How the U.S. economy will fare under protectionism

By Raz Koroh

Globalization faces considerable opposition and criticism.  As tariff barriers are removed, inefficient producers of commodities such as food grains in poor countries can no longer compete with the often highly subsidized and sophisticated agribusiness, which now have new markets for their corn, rice, and wheat.  For instance, under the NAFTA free trade deals between Canada, the United States and Mexico, price caps and subsidies for tortillas in Mexico must be removed, which means that subsistence farmers who used to be able to sell their small surplus are now required to participate in a monetized economy and to pay for cheap imported grain in order to eat.  Likewise for the United States, blue collar unemployment rate rises, union membership and power reduced, and many economic refugees are driven toward maquiladora sweatshops across the border.  The 2016 U.S. Presidential candidate Donald Trump from the Republican Party said he would reverse free trade deals that put U.S. jobs in jeopardy; in other words, he would bring back pre-Second World War economic protectionism to the United States.  Will this make America great again?

Here are several factors to consider.

Pre-War protectionism. In the years between the Civil War and Second World War there were 19 ‘boom and bust’ economic cycles.  During this period, U.S. economic expansions average only 28 months, and contractions average as long as 22 months.  In the most severe contraction during this period, the Great Depression, the U.S. economic output fell 27 per cent and unemployment rate was at times over 25 per cent.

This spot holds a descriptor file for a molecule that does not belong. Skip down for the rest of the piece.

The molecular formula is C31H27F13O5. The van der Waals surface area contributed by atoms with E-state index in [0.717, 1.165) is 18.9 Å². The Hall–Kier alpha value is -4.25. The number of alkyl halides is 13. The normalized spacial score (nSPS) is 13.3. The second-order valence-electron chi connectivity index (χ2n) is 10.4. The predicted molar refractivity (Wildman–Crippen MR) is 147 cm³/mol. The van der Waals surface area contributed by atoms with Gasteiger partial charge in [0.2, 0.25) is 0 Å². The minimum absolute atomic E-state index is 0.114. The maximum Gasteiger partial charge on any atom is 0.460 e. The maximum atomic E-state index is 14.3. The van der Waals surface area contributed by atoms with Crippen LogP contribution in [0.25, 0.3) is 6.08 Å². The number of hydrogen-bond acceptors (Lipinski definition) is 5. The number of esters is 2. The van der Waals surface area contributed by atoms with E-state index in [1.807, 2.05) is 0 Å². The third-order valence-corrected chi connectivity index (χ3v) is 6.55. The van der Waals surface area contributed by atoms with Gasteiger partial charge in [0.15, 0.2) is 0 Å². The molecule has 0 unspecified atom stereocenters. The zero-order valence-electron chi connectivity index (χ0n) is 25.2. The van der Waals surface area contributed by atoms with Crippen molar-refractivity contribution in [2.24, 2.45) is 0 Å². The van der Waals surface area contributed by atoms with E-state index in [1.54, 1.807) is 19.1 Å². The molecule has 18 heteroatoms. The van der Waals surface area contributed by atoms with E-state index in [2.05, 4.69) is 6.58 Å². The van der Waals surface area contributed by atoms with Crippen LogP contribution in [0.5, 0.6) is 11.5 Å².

Post-War globalization.  Since the Second World War there have been only 10 economic cycles, with expansion averaging as long as 57 months, but contractions averaging only 10 months.  In the most severe recession during this time, July 1981 to November 1982, the U.S. economic output fell only 2.9 per cent, and unemployment rate reached a maximum of only 11 per cent.

Clearly, economic expansions are now twice as long as they previously were, and contractions average at best one-half of their former duration before the war, so that the balance between the two periods has improved significantly.  During the 2008 subprime crisis, 5 trillion dollars were wiped out, 8 million people were unemployed, and 6 million made homeless, yet still this paled in comparison to the times when protectionism was the norm, and for the most part should be blamed on Wall Street rather than free trade.

Structural adjustments are inevitable since the late 1970s, when the World Bank, International Monetary Fund (IMF), and the World Trade Organization (WTO) made deregulation and privatized globalization as their basic goal.  Indeed, the United States has taken the lead in developing models in the tool kits of the UN financial lenders and managers, under the so-called Washington Consensus.  They provide a stable environment in which to invest, hastening the movement away from barter to a monetized economy, remove inefficiencies of publicly owned enterprises and surplus labor, and to assure that previous loans will be repaid.  Collectively, they form the bedrock of the global trading system today.

Comments welcomed.